The Stuffed Monkey in a Wood Box – Mr. Snodgrass and his Toy Chest

One time I walked into a Thrift Store and took a quick browse in the toy section – which by the way, when you go into Thrift Stores, you should also be browsing the toy section.

Because if you’re one of those people who are all “Oyyyye they’re just toys, I’m not gonna look at that or that’s not something I’m familiar with”, you’re going to miss out on building your money-making ability/Eye for the Deal©, you know you want to really get familiar with everything.

With toys, with clothing, boots, belt buckles, electronics, furniture – you want to be a MASTER all across the board, a jack of all trades.

“Jack of all trades, master of none” is a figure of speech used in reference to a person who is competent with many skills but is not outstanding in any one. This is often something frowned upon or used as an insult.

However – the FULL quote is “Jack of all trades, master of none, though often times better than master of none.”

Most folks say “master one thing” or “find your niche” (which I partly agree with, but I’ll get into this more later). But I think that’s BS.

Yeah it’s great if you master one thing, but it’s even better if you know a lot about a lot of different things. Or even if you know a little about a lot of different shit. Because then you’re flexible.

You’ve got your pipeline filled with profitable inventory, you’ve got much more flexibility to do more and more potential, and you’re worth more, period.

So go into the toy section, browse everything. You wanna get familiar with all different types of products, even if at first you might feel weird, because what you’re doing is you’re building your familiarity with them and eventually you’ll slowly start to learn what is worth money, what you can flip and what you can’t, you’ll be able to sift through everything and you’ll just see dollar signs everywhere. You’ll be able to see where the money is at. You can flip ANYTHING!

So back to what I was saying, I walked into a Thrift Store one time and walked through the toy section, and you know there are DOZENS of different toys, stuffed animals, action figures, random toys and stuff, accessories, etc.

Now I see ONE thing, and it just completely stands out to me for some reason. I don’t know why, I just get this vibe, and I think it’s just some muscle you develop, like some ability you develop over time, but like I said I see one item, and it just stands out to me.

There’s no specific reason why it stood out. You know what it was? It was a stuffed monkey, inside of a little wooden crate. That’s all it was.

“Don’t judge a monkey by his stuffing!”

“Don’t judge a monkey by his stuffing!”

So I went up to it and I grabbed it and I was just looking at it, and the feelings got STRONGER! And I was thinking, “Wow, there’s something about this, I swear I feel like this is something I need to buy and like… look into. I just have this feeling about this. I don’t know what it is, but I’m going to take it home.”

It was $6.99, I go and buy it, and as soon as I get home, I’m trying to research it everywhere and I couldn’t find ANYTHING on it except ONE link/ad on Etsy, which someone had sold it already. It didn’t show how much they sold it for, but I couldn’t find ANYTHING on it. I found the company and the brand, but I didn’t find a single other page on this specific stuffed monkey toy.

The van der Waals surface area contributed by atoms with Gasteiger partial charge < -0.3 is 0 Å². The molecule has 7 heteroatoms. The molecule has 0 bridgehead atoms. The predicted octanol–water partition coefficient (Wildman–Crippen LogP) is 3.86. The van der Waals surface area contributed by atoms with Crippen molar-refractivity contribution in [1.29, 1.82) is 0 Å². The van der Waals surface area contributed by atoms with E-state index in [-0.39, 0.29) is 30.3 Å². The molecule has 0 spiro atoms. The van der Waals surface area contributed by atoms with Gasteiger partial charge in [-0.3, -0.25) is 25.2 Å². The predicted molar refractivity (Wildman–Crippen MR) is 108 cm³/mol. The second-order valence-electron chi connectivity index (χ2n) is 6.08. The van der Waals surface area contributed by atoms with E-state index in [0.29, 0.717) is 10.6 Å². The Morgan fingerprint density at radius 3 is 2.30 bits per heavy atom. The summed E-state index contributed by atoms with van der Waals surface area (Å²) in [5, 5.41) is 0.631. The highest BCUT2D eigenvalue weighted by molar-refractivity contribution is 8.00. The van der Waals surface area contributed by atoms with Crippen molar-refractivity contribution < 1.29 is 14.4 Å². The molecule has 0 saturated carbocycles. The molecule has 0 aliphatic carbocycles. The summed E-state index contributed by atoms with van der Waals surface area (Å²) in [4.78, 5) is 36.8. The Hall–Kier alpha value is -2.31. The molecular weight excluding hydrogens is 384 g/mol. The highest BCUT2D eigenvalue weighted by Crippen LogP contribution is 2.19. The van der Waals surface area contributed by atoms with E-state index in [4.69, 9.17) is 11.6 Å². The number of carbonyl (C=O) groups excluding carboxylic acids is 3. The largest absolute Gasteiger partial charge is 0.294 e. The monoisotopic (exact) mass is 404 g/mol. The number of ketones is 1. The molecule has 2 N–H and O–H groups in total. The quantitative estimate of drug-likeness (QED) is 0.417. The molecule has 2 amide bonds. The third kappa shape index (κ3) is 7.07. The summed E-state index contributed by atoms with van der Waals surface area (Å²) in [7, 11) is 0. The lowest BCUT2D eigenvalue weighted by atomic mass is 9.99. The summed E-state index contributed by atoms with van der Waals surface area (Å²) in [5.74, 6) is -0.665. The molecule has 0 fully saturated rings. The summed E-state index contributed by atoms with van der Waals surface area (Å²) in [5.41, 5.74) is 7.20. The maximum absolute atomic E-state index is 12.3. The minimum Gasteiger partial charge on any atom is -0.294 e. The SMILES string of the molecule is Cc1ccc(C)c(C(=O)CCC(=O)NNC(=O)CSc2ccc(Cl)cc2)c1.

So here’s what I did.

I gathered what research I COULD find, and I posted an ad on eBay, and I marketed it as a rare, vintage stuffed monkey in a wooden box/crate. Basically something along those lines.

And I’m pretty sure it was like an older/vintage/antique type thing, but I’m not certain. The point is, if you posted something like that on Craigslist or locally, someone would MAYBE offer you like a dollar for it…maybe.

It’d be really hard to sell. So I posted it on eBay and I put it an auction and I was like okay, let’s just see what happens.

And you know what happened?

For some reason, that little damn monkey attracted two people who had a bidding war on it and it eventually sold via auction for $77 and I had bought it for $6.99.

Now first of all I’m just going to mention so that you start thinking like a true businessperson and know what your time is worth. This was probably about 20 minutes of my time, maybe 30 minutes, driving there, walking in, seeing the monkey, coming back, taking pics, and posting it on eBay. I made over $70 for half an hour of my time, just like that.

So here’s the funny part – after it sold, I’m like,

“Holy shit. What the hell is so special about this monkey?! Who knows, is it worth like thousands of dollars? What if it was worth a million dollars?!”

I didn’t really know but the fact is – and here’s another lesson – I knew I had to move on. The deal had been done, so I shipped the monkey to the person, I collected my cash, and I was happy.

That’s just an example of what eBay is good for. The more random type stuff, or the more rare/random/collectors’ items type stuff, the things that you feel might be hard to sell locally, that is what I usually use eBay for.

Knowing where to sell what, as well where a product sells BEST is vital to maximizing your profits. I delve into much more detail and examples in the The Flipping Ninja© Blueprint and really train you to know what to sell on eBay vs. Craigslist vs. Amazon.

 

featured image by: raining rita

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